Fontaine des Innocents

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Fontaine des Innocents
Bas-relief of a Nymph and a Triton (now in the Louvre)
Front and side views of Fontaine des Innocents in its original form, ca. 1670
Fontaine des Innocents in its original location in the 17th century (19th-century engraving)
Fontaine des Innocents [reliefs]; Louvre, Paris. Brooklyn Museum Archives, Goodyear Archival Collection
The fountain as it appeared in 1791 when the French constitution was proclaimed on the Marché des Innocents
Fontaine des Innocents today (detail)

The Fontaine des Innocents is a monumental public fountain located on the place Joachim-du-Bellay in the Les Halles district in the 1st arrondissement of Paris, France. Originally called the Fountain of the Nymphs, it was constructed between 1547 and 1550 by architect Pierre Lescot and sculptor Jean Goujon in the new style of the French Renaissance. It is the oldest monumental fountain in Paris.[1]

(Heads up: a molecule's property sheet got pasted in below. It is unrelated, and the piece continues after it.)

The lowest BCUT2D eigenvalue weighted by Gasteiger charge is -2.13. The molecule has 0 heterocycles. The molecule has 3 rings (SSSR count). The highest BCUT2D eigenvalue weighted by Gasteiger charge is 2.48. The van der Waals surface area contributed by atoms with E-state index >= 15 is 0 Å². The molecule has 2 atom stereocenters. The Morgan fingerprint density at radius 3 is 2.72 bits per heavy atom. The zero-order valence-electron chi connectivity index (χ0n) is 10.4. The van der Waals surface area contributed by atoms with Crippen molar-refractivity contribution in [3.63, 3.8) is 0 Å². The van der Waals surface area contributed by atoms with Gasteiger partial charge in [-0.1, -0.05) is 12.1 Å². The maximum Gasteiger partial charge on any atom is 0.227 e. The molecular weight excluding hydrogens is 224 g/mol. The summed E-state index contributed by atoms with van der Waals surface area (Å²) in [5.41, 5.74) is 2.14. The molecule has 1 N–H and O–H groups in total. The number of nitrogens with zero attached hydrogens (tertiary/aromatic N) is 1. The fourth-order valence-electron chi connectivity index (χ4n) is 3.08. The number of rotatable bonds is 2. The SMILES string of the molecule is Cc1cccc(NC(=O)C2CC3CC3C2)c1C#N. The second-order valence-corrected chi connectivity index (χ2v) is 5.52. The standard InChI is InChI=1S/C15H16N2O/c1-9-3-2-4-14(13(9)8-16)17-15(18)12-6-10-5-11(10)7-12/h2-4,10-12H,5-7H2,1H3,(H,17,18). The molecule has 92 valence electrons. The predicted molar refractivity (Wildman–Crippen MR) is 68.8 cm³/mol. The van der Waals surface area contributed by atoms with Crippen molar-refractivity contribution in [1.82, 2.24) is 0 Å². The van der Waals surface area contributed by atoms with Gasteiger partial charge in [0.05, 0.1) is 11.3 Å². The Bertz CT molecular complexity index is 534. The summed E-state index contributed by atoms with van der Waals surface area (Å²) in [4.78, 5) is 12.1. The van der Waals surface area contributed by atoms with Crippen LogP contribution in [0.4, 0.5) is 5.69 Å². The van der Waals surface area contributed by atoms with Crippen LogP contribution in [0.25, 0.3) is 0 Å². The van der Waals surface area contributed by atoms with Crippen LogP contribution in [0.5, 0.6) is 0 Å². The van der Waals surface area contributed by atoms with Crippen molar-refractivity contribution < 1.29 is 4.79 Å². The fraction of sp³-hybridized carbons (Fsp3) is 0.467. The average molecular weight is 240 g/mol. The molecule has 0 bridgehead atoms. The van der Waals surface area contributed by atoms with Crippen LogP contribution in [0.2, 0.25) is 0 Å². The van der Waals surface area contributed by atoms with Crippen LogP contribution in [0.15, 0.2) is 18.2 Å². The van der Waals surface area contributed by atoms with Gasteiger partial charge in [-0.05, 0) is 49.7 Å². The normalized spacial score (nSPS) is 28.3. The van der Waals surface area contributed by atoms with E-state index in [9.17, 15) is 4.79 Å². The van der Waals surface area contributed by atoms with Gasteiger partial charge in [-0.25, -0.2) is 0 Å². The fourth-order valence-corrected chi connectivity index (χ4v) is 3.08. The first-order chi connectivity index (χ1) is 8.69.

History[edit]

The fountain was commissioned as part of the decoration of the city to commemorate the solemn royal entry of King Henry II into Paris in 1549. Artists were commissioned to construct elaborate monuments, mostly temporary, along his route, from the Port Saint-Denis to the Palais de la Cité, passing by le Châtelet, the Pont Notre-Dame and the Cathedral. The fountain was placed on the site of an earlier fountain dating to the reign of Philip II of France, against the wall of the Saints Innocents Cemetery, at the corner of rue Saint Denis (where the King's procession passed) and rue aux Fers (today's rue Berger), with two façades on one street, one façade on the other. It was to serve as a fountain as well as a grand reviewing stand for local notables; it resembled the walls of a large residence, with water taps along the street at the street level, and a stairway to the loggia on the upper level, where officials stood on the balcony to greet the King. Its original name was the Fountain of the Nymphs.[2]

Once the procession had passed, the structure became a simple water fountain for the neighborhood, with taps, ornamented with lion heads, permanently trickling water.[3] The upper floor of the fountain was eventually turned into a residence, with windows and a chimney.[4]